Published on January 17, 2008
Geomorphology: A Red Hot Tool for Investigating Catastrophic Response to Wildfire: Geomorphology: A Red Hot Tool for Investigating Catastrophic Response to Wildfire By Mimi Diaz Department of Geological Sciences GELSS 2003 Arizona State University Outline: Outline The chasm between science and society Rodeo-Chediski Wildfire statistics Geologic hazards associated with wildfires Geomorphology defined and applied Expected outcomes of this project The Chasm: The Chasm Society Everyday people Immediate problems Science, stereotype “Different” people Abstract problems Science, reality Everyday people Everyday applications Why a Chasm?: Why a Chasm? Communication! Between scientists Different disciplines Different languages Between scientists and politicians Politicians/broad focus/compromise Scientists/narrow focus/logic over reality Between scientists and general public Theory vs application Different scientific backgrounds Slide5: June—July 2002: the largest wildfire in modern Arizona history Destroyed nearly 470 homes and burned ~500,000 acres of forest Photo courtesy Apache-Sitgreaves National Forest Wildfire-Induced Geologic Hazards: Wildfire-Induced Geologic Hazards Floods Mud Flows Debris Flows Landslides Los Alamos, NM, 2000 Banks, ID, 1997 Storm King Mtn, CO, 1994 Photo courtesy Jim Scheidt, BLM Who is involved with wildfire?: Who is involved with wildfire? Society Perpetrators Victims Firefighters Law enforcement Politicians Science Wildlife ecologists Botanists Pedologists Hydrologists Geomorphologists? What is geomorphology?: What is geomorphology? The study of nature, origin, and development of landscapes through time, especially by: Description Classification Prediction Time scales: Recent geologic time (last 10,000 years) Human time (immediate past, present, future) How do wildfires affect the landscape?: How do wildfires affect the landscape? Wildfire effect Vegetation destruction Soil burning Rock fracturing Landscape response Reduced soil cohesion Reduced water infiltration capacity Reduced strength Slide12: So, what does that mean? Rodeo-Chediski Wildfire Area, August 2002 Slide13: burned watershed + steep slopes + rain = mass movement Rodeo-Chediski Wildfire Area, August 2002 What is Mass Movement?: What is Mass Movement? Occurs when material moves downhill uniformly (as in a landslide) or chaotically (as in a debris flow) Material includes dirt, rocks (small and large), trees, houses, vehicles, etc. Initiates uphill, terminates in lower portions of basins How can mass wasting be predicted?: How can mass wasting be predicted? Observations + Applications = Forecast Topography Rock type Burn severity (soil and vegetation) Precipitation patterns Drainage basin characteristics Known physics and mechanics of mass movement Type of mass movement expected Location of movement Slide16: An area susceptible to debris flows: Steep topography High burn severity Drainages present The Job Doesn’t End There…: The Job Doesn’t End There… Frequently, this is the point at which science stops Results may be written up in a professional journal or as a thesis But who tells the general public?? How to Cross the Chasm: How to Cross the Chasm Translation + Circulation = Proper Communication Slide19: Thank You! Mimi Diaz firstname.lastname@example.org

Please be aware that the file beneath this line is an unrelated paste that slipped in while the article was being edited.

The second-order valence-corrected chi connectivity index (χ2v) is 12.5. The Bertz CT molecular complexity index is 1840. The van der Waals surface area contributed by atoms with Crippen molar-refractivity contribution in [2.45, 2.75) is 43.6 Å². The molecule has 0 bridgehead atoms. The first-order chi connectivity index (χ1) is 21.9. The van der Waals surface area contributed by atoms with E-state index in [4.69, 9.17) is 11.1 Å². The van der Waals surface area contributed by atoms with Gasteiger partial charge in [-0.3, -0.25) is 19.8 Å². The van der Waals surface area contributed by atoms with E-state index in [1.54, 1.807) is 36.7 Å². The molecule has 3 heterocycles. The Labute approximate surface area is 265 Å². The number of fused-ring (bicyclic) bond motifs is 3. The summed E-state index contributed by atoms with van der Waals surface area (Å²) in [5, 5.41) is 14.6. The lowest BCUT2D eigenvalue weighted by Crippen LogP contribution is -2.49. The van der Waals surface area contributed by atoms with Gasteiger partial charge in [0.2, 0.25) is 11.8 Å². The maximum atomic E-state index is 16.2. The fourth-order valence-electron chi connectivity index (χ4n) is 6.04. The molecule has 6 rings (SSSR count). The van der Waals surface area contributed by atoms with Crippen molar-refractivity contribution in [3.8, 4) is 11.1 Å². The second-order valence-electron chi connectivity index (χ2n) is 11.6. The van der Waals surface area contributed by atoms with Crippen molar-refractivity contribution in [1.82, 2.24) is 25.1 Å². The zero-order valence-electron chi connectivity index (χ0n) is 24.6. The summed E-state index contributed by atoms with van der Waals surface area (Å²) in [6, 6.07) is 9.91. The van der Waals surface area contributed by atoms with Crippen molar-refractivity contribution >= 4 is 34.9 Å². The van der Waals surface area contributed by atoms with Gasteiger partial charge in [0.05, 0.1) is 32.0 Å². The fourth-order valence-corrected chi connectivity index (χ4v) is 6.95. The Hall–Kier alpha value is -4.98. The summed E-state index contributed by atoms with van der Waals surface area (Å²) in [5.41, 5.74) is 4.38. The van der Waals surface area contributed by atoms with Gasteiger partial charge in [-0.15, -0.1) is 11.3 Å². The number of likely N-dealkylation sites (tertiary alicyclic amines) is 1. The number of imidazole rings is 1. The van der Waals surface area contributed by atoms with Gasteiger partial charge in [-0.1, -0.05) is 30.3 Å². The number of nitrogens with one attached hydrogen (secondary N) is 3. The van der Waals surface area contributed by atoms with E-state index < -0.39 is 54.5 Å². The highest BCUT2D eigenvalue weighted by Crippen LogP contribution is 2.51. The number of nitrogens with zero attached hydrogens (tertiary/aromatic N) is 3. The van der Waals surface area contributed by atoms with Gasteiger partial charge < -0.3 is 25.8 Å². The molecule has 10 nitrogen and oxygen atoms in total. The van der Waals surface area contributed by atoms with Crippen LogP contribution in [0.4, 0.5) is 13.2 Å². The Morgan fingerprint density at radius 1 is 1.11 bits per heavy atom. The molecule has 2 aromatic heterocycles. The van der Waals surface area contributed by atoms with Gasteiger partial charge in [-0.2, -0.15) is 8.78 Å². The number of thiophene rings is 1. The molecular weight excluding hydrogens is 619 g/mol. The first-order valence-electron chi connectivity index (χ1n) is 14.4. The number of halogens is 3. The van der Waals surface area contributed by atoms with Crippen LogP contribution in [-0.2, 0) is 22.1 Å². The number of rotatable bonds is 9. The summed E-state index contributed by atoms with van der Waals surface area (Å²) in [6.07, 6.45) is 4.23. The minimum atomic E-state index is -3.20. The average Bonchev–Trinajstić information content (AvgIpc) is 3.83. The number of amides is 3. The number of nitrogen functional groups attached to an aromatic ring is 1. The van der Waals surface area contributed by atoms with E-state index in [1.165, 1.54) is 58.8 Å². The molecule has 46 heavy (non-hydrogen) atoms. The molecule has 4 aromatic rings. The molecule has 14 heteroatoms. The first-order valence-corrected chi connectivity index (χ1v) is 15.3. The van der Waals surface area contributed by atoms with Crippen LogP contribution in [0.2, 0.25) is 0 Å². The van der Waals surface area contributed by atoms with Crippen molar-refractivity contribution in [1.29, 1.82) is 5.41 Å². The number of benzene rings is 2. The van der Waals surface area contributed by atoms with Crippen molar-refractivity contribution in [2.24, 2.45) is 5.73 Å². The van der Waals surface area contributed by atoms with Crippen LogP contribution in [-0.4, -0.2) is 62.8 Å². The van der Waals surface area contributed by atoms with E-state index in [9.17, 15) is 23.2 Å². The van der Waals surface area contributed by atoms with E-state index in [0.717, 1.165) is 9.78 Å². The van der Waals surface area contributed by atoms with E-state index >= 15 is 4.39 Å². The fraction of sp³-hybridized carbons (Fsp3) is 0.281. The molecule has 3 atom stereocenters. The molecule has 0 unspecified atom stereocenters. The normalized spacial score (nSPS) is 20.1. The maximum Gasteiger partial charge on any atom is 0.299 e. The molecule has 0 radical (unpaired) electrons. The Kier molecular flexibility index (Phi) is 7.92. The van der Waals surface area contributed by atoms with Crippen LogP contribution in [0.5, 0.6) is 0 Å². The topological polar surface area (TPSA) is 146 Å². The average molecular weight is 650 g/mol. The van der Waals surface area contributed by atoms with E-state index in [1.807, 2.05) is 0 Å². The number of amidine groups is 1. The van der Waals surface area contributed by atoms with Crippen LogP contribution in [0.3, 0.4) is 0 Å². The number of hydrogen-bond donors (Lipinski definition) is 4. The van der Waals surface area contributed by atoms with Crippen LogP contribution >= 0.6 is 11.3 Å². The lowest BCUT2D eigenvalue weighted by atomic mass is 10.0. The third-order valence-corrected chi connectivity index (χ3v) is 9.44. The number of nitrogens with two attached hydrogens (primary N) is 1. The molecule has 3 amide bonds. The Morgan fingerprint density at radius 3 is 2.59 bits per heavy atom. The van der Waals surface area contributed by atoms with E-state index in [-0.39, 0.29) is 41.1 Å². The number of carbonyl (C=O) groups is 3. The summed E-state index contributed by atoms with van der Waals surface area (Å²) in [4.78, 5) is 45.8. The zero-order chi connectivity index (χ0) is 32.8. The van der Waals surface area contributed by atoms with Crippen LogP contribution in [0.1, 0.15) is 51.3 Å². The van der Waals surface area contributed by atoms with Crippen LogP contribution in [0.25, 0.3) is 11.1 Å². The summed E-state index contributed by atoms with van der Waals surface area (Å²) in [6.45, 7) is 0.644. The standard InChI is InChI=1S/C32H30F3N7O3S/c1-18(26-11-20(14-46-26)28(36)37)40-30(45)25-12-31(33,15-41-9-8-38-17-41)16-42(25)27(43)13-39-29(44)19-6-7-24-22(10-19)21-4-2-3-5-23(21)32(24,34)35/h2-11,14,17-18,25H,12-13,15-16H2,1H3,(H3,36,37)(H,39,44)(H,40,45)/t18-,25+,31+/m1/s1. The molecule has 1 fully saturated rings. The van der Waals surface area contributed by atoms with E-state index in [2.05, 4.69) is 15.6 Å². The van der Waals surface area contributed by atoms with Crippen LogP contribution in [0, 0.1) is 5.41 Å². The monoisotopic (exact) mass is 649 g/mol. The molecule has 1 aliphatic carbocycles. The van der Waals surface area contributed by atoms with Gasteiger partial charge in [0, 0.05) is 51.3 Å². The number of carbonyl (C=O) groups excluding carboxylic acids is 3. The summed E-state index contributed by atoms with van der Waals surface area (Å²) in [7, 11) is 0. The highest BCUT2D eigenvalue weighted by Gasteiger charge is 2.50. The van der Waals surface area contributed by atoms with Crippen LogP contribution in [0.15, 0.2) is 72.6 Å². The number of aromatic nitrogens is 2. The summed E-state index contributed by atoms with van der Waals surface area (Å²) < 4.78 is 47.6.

Geomorphology: A Red Hot Tool for Investigating Catastrophic Response to Wildfire By Mimi Diaz Department of Geological Sciences GELSS 2003 Arizona State ...